I know everyone says this, but I can't believe how quickly Julia is growing up. Most of the time when I drop her off and pick her up from her caregiver's house she is sleeping, or cuddled into her caregiver's arms. It's easy to imagine that without me or Kristin there she remains that way -- passive, cuddly, sleeping, as if we are the force that animates her. Yet the other day I picked her up from daycare and I walked in and there she was, sitting on the couch playing with a toy. She was so intent on her toy -- examining it, shoving it in her mouth, pulling it out again and banging it on her head and then stopping to look at it from another angle -- that it took her a while to notice I was there. It threw me for a loop to come upon my little cuddly infant, sitting by herself and playing independently. And though I quickly realized that she was not exactly sitting by herself (she was safely secured and supported and her caregiver was sitting next to her, just interacting with another child at the moment) it also struck me that my child, my baby, my helpless darling has a life without me.
Don't mistake me. A sense of independence in children is something that I find very desirable. I want Julia to develop interests and activities and thoughts outside of mine and Kristin's. I want Julia to think and explore and live for herself. It's just I didn't expect it to begin so soon. She's only 3 months old. She can't even roll over yet. But there she was, here she is, beginning to grow in her own direction, manifesting as a unique individual, becoming a discrete entity. That moment I saw her separately from me or Kristin was as beautiful and miraculous and painful as her birth.
And this is just the beginning. This will happen over and over. And I'm sure that each time I will be proud and excited and sad and tiny bit frightened and maybe more than a little challenged.
Now I know how my parents must feel. So, that moment in A's living room was a liberating and an exploratory one for both Julia and me. I realized, in an almost physical way, that the process of letting go of her has already begun, while at the same time I began releasing the last of my own guilt for growing differently than what I felt my parents had planned for me. And as for Julia, well... I can't speak for her. She is learning to speak for herself. She's already begun.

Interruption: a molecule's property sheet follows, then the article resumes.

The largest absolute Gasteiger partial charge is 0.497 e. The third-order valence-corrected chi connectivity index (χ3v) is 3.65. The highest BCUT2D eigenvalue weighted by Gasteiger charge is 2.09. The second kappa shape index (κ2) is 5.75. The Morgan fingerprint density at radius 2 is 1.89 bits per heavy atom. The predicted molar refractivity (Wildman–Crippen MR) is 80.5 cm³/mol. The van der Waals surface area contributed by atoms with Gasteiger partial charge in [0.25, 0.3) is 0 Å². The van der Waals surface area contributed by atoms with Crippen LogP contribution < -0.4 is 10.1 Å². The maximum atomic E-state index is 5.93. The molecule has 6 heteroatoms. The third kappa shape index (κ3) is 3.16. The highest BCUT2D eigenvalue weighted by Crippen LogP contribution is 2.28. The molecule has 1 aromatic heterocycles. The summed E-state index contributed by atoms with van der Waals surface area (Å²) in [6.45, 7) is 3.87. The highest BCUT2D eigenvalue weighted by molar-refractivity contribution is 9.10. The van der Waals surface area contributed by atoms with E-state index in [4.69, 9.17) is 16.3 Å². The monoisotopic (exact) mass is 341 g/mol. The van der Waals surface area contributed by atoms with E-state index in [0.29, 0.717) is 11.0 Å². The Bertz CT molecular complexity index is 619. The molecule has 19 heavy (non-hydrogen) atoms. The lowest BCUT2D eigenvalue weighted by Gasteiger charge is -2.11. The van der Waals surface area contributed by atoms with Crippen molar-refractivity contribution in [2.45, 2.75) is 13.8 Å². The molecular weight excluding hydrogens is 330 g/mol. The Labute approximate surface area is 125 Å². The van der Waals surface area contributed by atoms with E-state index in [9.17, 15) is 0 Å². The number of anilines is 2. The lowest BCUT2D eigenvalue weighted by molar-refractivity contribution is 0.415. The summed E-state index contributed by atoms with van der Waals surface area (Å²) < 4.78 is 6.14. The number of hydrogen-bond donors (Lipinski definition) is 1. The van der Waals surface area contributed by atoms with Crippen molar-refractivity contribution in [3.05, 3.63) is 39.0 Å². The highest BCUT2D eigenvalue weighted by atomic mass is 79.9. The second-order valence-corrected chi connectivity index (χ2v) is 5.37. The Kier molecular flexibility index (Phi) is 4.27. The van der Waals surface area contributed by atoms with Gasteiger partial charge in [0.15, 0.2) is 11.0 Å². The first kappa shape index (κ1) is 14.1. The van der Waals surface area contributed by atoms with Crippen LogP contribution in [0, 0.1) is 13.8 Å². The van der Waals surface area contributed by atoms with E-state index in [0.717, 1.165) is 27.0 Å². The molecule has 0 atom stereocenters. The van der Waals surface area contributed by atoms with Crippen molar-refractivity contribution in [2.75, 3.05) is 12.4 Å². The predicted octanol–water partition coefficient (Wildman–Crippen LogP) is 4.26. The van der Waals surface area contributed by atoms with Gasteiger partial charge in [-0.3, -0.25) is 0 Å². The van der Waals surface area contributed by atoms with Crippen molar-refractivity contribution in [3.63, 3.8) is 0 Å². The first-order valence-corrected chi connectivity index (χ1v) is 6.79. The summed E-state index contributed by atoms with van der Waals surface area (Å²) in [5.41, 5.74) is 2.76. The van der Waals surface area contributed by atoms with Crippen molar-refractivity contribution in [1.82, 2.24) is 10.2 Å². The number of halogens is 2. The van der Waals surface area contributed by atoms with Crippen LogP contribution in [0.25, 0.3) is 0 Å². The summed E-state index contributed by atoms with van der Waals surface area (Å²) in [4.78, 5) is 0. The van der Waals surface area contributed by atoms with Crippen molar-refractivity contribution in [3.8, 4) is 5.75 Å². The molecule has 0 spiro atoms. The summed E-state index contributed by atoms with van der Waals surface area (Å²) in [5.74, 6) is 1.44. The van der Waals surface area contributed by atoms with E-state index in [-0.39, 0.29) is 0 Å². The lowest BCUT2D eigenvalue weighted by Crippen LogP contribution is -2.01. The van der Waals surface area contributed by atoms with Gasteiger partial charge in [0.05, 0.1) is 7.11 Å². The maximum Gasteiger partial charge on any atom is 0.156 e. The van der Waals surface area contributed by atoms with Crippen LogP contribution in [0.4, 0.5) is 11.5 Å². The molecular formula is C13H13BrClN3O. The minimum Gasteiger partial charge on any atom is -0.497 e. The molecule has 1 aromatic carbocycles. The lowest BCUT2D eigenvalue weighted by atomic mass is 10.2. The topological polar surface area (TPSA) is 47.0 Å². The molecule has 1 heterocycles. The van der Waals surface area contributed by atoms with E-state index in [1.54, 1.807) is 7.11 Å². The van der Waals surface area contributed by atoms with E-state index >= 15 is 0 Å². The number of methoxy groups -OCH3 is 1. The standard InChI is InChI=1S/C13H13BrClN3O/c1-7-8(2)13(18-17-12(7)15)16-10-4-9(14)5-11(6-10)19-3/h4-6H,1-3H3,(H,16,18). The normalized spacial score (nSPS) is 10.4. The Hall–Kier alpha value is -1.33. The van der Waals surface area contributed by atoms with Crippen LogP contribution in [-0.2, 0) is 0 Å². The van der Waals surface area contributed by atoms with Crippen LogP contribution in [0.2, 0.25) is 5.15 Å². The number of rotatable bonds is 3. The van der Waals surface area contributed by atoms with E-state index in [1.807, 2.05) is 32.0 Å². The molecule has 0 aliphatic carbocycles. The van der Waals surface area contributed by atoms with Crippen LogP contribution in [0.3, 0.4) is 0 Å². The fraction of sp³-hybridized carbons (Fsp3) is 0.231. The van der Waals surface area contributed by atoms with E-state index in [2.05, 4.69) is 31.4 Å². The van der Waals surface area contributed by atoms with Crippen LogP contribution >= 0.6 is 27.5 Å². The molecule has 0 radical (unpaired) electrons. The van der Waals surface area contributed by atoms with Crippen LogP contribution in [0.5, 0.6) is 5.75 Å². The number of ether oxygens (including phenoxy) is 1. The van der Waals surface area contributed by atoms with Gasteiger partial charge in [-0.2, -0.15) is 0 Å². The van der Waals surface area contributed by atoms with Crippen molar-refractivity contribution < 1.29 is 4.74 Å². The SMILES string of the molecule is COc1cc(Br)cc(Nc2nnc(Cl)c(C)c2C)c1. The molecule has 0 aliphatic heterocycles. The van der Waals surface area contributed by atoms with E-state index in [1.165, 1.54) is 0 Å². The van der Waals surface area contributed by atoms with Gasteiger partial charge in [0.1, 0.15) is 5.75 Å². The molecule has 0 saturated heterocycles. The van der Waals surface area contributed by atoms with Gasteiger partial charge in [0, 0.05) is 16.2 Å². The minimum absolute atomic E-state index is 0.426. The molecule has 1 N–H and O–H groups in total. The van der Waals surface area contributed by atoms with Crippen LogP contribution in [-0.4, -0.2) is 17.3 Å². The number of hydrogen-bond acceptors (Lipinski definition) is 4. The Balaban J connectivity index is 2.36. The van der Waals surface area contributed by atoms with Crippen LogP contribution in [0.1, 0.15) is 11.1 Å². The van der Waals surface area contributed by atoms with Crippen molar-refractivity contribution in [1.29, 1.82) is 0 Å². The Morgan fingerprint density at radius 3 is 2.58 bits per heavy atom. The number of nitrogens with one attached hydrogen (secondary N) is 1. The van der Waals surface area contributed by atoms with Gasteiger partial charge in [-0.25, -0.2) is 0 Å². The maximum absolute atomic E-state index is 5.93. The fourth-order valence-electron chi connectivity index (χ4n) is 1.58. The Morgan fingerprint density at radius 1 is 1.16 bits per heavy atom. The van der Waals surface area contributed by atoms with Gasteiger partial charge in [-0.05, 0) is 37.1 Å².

Julia is so interested in communicating through words, she works at it constantly. In my experience, most babies are interested in noises, but Julia is primarily interested in noises that comprise spoken English. Chirp or whistle or buzz your lips at her and she couldn't care less. Talk to her, coo at her, babble at her and you've got her immediate attention and her own eager response. Now, unless there is something immediately physically wrong with her (sharp hunger, a dirty diaper, physical discomfort) rather than crying, she talks to us to get our attention. She hollers from her nursery when she's finished looking at her mobile. She asks us questions and waits for our response. She initiates conversations. Kristin and I usually start conversations with her with the word "hi". So, lately she's also been starting conversations with the word "hi". It is so damn cute to pick her up and have her say hi to greet us. Does she know what it means? My first thought is that she does not. But actually, "hi" doesn't really have much of a meaning besides as a word of greeting. A nonsense syllable that people say when first encountering one another, when initiating a conversation. In that case, she does seem to know what it means. That's certainly what she's using it for. Does this count as her first word? Does this mean she's begun talking in a recognizable manner at 3 months can I expect her to add "Mama" and "Mommy" and "Oliver" and "Oscar" and "Zoe" and "more" and "for God's sake, bring me the dictionary, woman, I need to look something up" in the next few months? Or am I just reading too much into it and the whole thing is coincidence only?